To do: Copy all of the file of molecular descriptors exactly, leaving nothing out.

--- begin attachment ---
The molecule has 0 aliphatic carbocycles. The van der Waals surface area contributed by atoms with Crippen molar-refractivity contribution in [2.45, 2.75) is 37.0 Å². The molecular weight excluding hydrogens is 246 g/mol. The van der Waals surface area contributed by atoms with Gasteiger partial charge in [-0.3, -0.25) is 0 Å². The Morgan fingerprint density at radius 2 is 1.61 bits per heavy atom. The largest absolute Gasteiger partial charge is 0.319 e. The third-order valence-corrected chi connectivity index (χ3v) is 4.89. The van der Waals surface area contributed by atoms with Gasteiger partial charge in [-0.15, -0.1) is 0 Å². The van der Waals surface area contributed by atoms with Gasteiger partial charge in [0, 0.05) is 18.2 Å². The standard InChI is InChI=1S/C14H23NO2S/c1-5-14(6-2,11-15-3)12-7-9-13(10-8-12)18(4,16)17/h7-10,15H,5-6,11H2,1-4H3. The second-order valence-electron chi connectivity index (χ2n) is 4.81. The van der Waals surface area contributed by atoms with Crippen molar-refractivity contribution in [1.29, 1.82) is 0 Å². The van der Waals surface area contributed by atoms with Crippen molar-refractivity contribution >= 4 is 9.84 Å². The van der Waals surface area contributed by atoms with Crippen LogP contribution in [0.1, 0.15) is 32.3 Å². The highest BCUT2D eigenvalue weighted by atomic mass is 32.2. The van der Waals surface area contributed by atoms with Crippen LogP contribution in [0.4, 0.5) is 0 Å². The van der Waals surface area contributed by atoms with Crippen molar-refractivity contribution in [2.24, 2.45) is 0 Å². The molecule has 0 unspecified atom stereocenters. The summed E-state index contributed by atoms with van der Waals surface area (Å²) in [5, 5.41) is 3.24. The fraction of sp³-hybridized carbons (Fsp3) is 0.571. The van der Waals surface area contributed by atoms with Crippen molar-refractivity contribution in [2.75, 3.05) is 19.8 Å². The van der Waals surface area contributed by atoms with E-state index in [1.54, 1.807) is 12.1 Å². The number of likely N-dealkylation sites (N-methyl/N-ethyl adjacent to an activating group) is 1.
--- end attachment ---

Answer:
The molecule has 0 aliphatic carbocycles. The van der Waals surface area contributed by atoms with Crippen molar-refractivity contribution in [2.45, 2.75) is 37.0 Å². The molecular weight excluding hydrogens is 246 g/mol. The van der Waals surface area contributed by atoms with Gasteiger partial charge in [-0.3, -0.25) is 0 Å². The Morgan fingerprint density at radius 2 is 1.61 bits per heavy atom. The largest absolute Gasteiger partial charge is 0.319 e. The third-order valence-corrected chi connectivity index (χ3v) is 4.89. The van der Waals surface area contributed by atoms with Gasteiger partial charge in [-0.15, -0.1) is 0 Å². The van der Waals surface area contributed by atoms with Gasteiger partial charge in [0, 0.05) is 18.2 Å². The standard InChI is InChI=1S/C14H23NO2S/c1-5-14(6-2,11-15-3)12-7-9-13(10-8-12)18(4,16)17/h7-10,15H,5-6,11H2,1-4H3. The second-order valence-electron chi connectivity index (χ2n) is 4.81. The van der Waals surface area contributed by atoms with Crippen molar-refractivity contribution in [1.29, 1.82) is 0 Å². The van der Waals surface area contributed by atoms with Crippen molar-refractivity contribution >= 4 is 9.84 Å². The van der Waals surface area contributed by atoms with Crippen LogP contribution in [0.1, 0.15) is 32.3 Å². The highest BCUT2D eigenvalue weighted by atomic mass is 32.2. The van der Waals surface area contributed by atoms with Crippen LogP contribution in [0.4, 0.5) is 0 Å². The van der Waals surface area contributed by atoms with Crippen molar-refractivity contribution in [2.24, 2.45) is 0 Å². The molecule has 0 unspecified atom stereocenters. The summed E-state index contributed by atoms with van der Waals surface area (Å²) in [5, 5.41) is 3.24. The fraction of sp³-hybridized carbons (Fsp3) is 0.571. The van der Waals surface area contributed by atoms with Crippen molar-refractivity contribution in [2.75, 3.05) is 19.8 Å². The van der Waals surface area contributed by atoms with E-state index in [1.54, 1.807) is 12.1 Å². The number of likely N-dealkylation sites (N-methyl/N-ethyl adjacent to an activating group) is 1.